Like many people, I looked forward to ending my career and doing something new. I couldn’t bring myself to say, “I am retiring,” because it seemed implausible. I finished up a 30-year career on a very busy note. My calendar was jam packed. My days were filled with meetings, phone calls, and lots of responsibilities. One day I got an idea, nurtured by some good friends, and I acted on it. I prepared to leave my career and do something completely different, radically different, to kickstart the next chapter of my life. I had no idea what I was in for.
Why Retirement Is Appealing
I had done almost everything I wanted to do in my career and I was done. I had no more mental bandwidth to give to my profession and I craved the opportunity to try new things, go to new places, and be free of the responsibilities of the working world. I thought I should be a writer and travel. Sounds terribly romantic, doesn’t it? Retirement, however, is a life I was not prepared for and I struggled until I got my bearings.
I planned to travel full-time and see all the things I had flown over, seen briefly on trips, and had read about or seen in movies. Why not take on the ultimate road trip, see the country, and write while I travel? I researched the videos and blogs of others who had taken up a similar approach to retiring and traveling in an Airstream. It was bittersweet to leave my career but exhilarating to start a new chapter. I figured if I had something new and exciting to do, I could leave behind my career and immediately be a gleaming new retiree. That was a false notion.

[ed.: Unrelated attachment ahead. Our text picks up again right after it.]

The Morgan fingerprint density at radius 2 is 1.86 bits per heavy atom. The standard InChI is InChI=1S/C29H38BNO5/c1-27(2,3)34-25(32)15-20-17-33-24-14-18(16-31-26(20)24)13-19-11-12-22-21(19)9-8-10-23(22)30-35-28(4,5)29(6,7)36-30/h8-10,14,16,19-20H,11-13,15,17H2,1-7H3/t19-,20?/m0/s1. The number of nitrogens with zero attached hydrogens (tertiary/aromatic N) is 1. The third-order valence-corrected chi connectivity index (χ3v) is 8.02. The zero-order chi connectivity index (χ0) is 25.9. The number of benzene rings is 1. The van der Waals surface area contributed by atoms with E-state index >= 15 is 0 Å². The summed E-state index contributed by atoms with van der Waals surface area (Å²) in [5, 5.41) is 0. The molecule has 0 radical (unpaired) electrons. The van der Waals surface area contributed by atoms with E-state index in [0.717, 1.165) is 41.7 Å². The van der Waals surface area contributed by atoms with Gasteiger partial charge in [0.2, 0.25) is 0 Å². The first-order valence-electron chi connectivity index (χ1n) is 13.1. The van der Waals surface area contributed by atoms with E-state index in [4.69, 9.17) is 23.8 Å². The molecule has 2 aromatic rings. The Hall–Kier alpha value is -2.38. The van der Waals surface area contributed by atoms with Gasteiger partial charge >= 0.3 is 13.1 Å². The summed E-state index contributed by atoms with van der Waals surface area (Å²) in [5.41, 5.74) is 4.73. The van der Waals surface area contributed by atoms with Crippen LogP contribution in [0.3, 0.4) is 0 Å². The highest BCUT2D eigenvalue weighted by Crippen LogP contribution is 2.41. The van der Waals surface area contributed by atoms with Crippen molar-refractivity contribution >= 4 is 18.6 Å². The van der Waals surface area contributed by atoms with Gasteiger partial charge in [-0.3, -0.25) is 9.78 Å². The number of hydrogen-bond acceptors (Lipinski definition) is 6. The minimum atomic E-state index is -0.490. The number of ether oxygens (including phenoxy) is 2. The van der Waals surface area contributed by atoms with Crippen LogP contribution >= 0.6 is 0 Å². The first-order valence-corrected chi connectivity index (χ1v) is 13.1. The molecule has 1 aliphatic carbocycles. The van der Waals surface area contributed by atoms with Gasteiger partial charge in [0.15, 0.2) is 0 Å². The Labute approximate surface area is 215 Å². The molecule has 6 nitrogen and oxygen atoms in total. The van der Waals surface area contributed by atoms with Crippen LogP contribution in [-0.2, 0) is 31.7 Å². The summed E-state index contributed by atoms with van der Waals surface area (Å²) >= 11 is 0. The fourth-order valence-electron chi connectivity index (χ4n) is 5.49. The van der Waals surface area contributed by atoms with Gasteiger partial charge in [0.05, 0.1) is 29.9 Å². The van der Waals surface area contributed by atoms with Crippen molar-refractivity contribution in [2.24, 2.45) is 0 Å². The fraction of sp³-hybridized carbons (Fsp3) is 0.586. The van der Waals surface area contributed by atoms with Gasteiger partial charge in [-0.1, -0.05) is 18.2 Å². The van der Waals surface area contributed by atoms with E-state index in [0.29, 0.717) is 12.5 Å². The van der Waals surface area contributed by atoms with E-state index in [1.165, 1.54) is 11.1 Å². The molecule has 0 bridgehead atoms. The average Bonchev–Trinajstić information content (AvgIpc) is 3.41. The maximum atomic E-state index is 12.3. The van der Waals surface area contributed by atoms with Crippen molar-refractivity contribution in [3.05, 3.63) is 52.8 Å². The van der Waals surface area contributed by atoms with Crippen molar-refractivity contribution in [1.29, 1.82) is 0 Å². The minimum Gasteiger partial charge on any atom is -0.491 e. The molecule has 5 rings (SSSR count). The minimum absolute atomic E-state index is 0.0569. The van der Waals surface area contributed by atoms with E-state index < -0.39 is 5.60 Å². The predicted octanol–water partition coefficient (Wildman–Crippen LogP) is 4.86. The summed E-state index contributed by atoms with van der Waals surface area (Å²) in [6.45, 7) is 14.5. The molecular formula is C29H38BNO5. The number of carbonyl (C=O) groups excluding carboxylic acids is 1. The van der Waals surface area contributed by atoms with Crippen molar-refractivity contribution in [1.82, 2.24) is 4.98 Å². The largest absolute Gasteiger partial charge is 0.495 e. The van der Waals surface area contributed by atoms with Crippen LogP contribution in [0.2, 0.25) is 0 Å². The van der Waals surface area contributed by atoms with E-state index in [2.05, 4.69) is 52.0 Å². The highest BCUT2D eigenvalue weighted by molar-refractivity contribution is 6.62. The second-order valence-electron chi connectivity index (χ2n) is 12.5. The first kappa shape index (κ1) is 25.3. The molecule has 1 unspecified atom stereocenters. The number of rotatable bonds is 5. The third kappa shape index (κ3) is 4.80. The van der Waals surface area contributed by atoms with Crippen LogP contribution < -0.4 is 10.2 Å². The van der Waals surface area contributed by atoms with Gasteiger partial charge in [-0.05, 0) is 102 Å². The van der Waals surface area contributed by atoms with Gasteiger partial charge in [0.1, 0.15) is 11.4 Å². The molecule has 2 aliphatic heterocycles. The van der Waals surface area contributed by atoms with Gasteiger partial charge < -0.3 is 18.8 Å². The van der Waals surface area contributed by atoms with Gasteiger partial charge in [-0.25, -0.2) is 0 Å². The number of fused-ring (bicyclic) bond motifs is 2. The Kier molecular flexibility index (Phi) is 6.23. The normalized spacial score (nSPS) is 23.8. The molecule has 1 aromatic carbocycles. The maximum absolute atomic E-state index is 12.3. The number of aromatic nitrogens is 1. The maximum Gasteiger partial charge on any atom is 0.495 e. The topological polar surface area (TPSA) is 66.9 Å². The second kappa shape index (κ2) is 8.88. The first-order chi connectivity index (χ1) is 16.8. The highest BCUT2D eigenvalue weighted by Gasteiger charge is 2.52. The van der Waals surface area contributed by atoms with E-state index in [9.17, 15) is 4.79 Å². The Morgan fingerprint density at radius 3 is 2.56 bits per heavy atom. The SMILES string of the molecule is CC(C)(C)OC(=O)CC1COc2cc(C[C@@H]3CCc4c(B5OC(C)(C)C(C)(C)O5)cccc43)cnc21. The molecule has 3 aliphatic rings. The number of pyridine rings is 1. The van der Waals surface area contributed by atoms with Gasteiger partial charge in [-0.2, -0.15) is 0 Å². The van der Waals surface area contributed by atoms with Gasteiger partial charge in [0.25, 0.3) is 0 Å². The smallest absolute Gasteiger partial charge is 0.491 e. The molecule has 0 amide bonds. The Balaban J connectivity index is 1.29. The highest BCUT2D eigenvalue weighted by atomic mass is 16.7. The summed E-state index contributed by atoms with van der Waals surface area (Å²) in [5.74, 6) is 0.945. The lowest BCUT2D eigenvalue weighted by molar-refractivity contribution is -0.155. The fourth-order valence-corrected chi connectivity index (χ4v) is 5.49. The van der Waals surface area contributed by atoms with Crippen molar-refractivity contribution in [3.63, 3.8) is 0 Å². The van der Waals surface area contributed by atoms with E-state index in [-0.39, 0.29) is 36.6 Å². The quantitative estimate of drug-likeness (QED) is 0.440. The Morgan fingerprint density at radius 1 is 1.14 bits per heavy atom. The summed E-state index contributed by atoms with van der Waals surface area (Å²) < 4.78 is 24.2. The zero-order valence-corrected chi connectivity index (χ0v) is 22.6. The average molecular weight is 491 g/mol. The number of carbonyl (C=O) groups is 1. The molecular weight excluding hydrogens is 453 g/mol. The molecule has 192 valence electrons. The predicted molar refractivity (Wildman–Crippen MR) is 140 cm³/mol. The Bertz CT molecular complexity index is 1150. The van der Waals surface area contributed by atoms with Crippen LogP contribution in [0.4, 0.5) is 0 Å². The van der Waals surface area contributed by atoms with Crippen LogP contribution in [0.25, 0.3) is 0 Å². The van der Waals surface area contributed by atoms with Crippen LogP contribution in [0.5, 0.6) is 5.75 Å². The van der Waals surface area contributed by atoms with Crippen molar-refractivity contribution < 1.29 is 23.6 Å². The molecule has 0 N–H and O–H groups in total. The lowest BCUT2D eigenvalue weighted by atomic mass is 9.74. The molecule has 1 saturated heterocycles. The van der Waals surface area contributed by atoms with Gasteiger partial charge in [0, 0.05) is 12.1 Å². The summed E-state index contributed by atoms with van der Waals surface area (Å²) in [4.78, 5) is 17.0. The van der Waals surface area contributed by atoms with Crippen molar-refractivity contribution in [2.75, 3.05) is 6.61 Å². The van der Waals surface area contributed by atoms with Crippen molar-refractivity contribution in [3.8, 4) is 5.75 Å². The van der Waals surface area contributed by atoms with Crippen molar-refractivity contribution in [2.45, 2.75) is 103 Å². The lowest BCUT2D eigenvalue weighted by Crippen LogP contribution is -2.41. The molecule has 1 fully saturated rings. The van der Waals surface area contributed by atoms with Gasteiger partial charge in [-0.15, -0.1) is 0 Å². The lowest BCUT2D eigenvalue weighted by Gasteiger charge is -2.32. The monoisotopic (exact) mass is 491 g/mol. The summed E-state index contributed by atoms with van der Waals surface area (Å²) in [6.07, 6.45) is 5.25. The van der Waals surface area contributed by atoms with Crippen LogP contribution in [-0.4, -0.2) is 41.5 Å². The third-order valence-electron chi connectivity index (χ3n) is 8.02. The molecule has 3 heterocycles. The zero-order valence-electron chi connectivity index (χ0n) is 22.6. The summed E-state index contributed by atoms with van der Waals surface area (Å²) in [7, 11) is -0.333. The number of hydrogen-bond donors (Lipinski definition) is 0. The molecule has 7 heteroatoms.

A Space Between Career And Retirement
I embarked and enjoyed traveling immensely. Every day was an adventure. I celebrated this new freedom from schedules and demands on my time. As the weeks went by, I realized I traded in old stressors for a new set of stressors. How do I navigate my new normal without the structure of my job or regular routine? I put a lot of pressure on myself to succeed because that is what I was used to. After a few months, I wasn’t having as much fun as I thought I would have.
I didn’t have the time to write, which is what I thought I would be doing. I was overstimulated by all the traveling and had nothing left to create anything. I had no routine and every day had to be invented. I missed the autopilot elements of my old life. I was sure I was failing at retirement.
Retirement Can Be Great
I decided to take a good look at what was working and what wasn’t. I consulted a psychologist friend and asked her, “What am I doing wrong?” “Nothing,” she said. “You are in a liminal space.” I had no idea what she was talking about but I learned.
Liminal space is literally an in-between period of discovery. I didn’t know who I was as a retiree. How do I become a writer and what kind of writer should I be? I didn’t know why I should continue to travel and do it in a way that worked for me. But now, I could stand in liminal space. I realized it is okay to not know what to do or how to do it. Discovery is a process and it takes time. It took me another 6 months to get myself on a path. Once I got through that period, I found retirement to be as rewarding as I hoped it would be.